Maryland crafts legislation targeting presidential tax return

A Maryland bill that would require all future presidential candidates to release their tax returns passsed the Maryland Senate last week, taking aim at President Trump. 

The Presidential Candidate Tax Transparency Act – which passed the state Senate last week 28-17 – would make Maryland the first state to require future presidential candidates to release their tax returns as a condition of appearing on the ballot, so as to let voters evaluate any potential conflicts of interest.

The bill, if passed, would make Maryland the first state in the union to require a presidential candidate to release his or her tax returns in order to appear on the ballot.

“So the question becomes, how do we know whether there is any conflict in promoting legislation or more, going more deeply, if you don’t have tax returns you don’t know partnerships…so without having that knowledge, I believe we go into a situation fairly blind to potential conflicts,” said the bill’s sponsor Senator Paul G. Pinsky (D-District 22).

If passed by the House of Delegates and signed into law by Gov. Larry Hogan (R), the law would require candidates for U.S. president – as well as their running-mates – to provide the Maryland State Board of Elections with copies of their tax returns for the past five years in order to appear on the Maryland ballot. Returns would need to be turned over at least 65 days in advance of the general election so that the Board of Elections could publish them on its website for all to see.

Pinsky cited President Trump’s refusal to release his tax returns as a reason for why his bill should pass, saying in a public statement that the public does not know enough about his potential conflicts of interests. 

When Senator Bryan Simonaire (R-District 31) asked Pinsky whether he thinks members of the General Assembly should also be required to release their tax returns, Pinsky replied that state representatives need not release their tax returns because they have to fill out an ethics form for public disclosure, adding that candidates for President should be held to a higher standard.

“I don’t think what the presidential candidates do for the ethic is comparable to what we do,” Pinsky said.

But Simonaire noted that a federal tax return could be more revealing than the state-required ethics disclosure.

“I think there’s a lot more on your tax return than we disclose – charitable contributions, rent, income – there’s a lot of additional information,” Simonaire said, before asking: “If we’re going to impose that on our federal comrades, would you support doing that to ourselves as well?” 

While an archive maintained by TaxAnalysts, a publisher specializing in tax policy, shows every major party nominee since 1976 (other than President Gerald Ford, who released a summary of his tax data) has released at least some of his recent tax returns to the public for their inspection, candidates have not followed any single standard when it comes to how many years of returns they’ve released.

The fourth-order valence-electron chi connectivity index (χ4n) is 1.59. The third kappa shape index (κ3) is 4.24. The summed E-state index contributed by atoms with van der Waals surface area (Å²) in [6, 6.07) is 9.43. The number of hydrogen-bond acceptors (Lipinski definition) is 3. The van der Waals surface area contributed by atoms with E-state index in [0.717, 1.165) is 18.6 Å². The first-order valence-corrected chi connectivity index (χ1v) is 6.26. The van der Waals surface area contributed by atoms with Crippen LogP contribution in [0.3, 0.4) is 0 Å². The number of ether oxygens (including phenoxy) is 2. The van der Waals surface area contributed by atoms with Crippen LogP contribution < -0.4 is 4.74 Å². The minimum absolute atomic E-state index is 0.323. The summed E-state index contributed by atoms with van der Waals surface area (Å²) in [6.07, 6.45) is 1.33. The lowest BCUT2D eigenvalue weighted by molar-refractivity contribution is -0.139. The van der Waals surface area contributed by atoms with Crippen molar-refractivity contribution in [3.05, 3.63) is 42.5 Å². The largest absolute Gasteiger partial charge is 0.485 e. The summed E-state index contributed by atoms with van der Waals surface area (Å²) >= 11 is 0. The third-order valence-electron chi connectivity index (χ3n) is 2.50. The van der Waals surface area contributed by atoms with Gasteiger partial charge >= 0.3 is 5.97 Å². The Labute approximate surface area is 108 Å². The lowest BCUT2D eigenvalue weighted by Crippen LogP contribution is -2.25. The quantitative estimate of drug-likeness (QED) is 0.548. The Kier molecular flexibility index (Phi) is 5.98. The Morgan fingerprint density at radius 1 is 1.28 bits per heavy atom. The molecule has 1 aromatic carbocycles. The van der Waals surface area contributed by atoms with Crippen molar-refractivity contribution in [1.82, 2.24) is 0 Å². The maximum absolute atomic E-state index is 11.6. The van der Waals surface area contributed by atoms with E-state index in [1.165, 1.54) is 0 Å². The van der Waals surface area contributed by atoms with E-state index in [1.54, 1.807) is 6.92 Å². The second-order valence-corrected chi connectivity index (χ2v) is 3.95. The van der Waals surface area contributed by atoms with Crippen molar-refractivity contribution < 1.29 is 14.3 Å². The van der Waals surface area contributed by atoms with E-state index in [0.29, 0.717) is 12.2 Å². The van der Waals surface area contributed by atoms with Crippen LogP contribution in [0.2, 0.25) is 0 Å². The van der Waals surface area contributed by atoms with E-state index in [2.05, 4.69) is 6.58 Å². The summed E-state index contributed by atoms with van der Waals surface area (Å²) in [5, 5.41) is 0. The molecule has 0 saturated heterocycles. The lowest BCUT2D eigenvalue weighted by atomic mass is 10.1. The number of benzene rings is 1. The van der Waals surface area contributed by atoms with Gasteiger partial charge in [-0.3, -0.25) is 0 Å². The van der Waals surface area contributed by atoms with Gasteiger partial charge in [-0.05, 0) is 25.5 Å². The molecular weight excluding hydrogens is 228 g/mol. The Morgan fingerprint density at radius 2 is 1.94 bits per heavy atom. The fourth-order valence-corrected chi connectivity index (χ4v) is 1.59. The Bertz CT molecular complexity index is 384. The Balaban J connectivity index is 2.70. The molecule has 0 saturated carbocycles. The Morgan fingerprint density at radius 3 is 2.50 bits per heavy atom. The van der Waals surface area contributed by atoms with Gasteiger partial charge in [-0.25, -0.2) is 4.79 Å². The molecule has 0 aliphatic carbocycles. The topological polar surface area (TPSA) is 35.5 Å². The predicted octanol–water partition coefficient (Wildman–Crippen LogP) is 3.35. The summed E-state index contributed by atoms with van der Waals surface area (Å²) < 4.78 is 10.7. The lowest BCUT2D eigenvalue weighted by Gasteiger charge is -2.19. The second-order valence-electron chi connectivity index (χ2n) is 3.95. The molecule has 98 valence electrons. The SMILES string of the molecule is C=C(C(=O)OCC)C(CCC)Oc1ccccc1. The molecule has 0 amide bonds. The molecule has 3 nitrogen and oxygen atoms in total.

When former Senator Robert Dole (R-Kan.) ran for President against Bill Clinton in 1996, he released 30 years of tax returns, while President Ronald Reagan (R) released just one during the 1980 campaign. More recently, former Massachusetts Gov. Mitt Romney (R) – currently a candidate for the U.S. Senate from Utah – released two years of returns when he challenged President Barack Obama (D) in 2012.

While the 2016 Democratic candidate for president – former Secretary of State Hillary Clinton – released returns covering the years 2000 (when she first ran for the U.S. Senate in New York) through 2015, Trump broke tradition by refusing to release any of his tax returns during the campaign. At the time, he claimed he could not release his returns while they were being audited by the Internal Revenue Service, though no IRS rule prohibited him from doing so. Although Trump promised to release his tax returns once the auditing process was complete, both he and administration officials have said that he will not be doing so, claiming voters do not care about them because he was elected President without releasing them in the first place.

Pinsky’s bill is not the only effort by a Maryland Democrat to get a look at Trump’s taxes. Maryland Attorney General Brian Frosh (D) joined D.C. Attorney General Karl Racine in a lawsuit against Trump, alleging his decision to not divest himself from his family’s international real estate empire could put him in violation of the Emoluments Clause of the U.S. Constitution, which prohibits U.S. presidents from receiving any payment or gift from a foreign government. Frosh said he hoped to get a record of Trump’s tax returns as part of the case’s discovery process, which continues following a federal judge’s refusal to grant a Department of Justice motion to dismiss.

A similar bill was attempted in last year’s legislation session, failing make it to the vote in the Senate. The House of Delegates still has yet to vote on the bill, and would need the governor’s signature in order to pass, as it is unlikely there is enough votes in both houses to override a veto from the governor.


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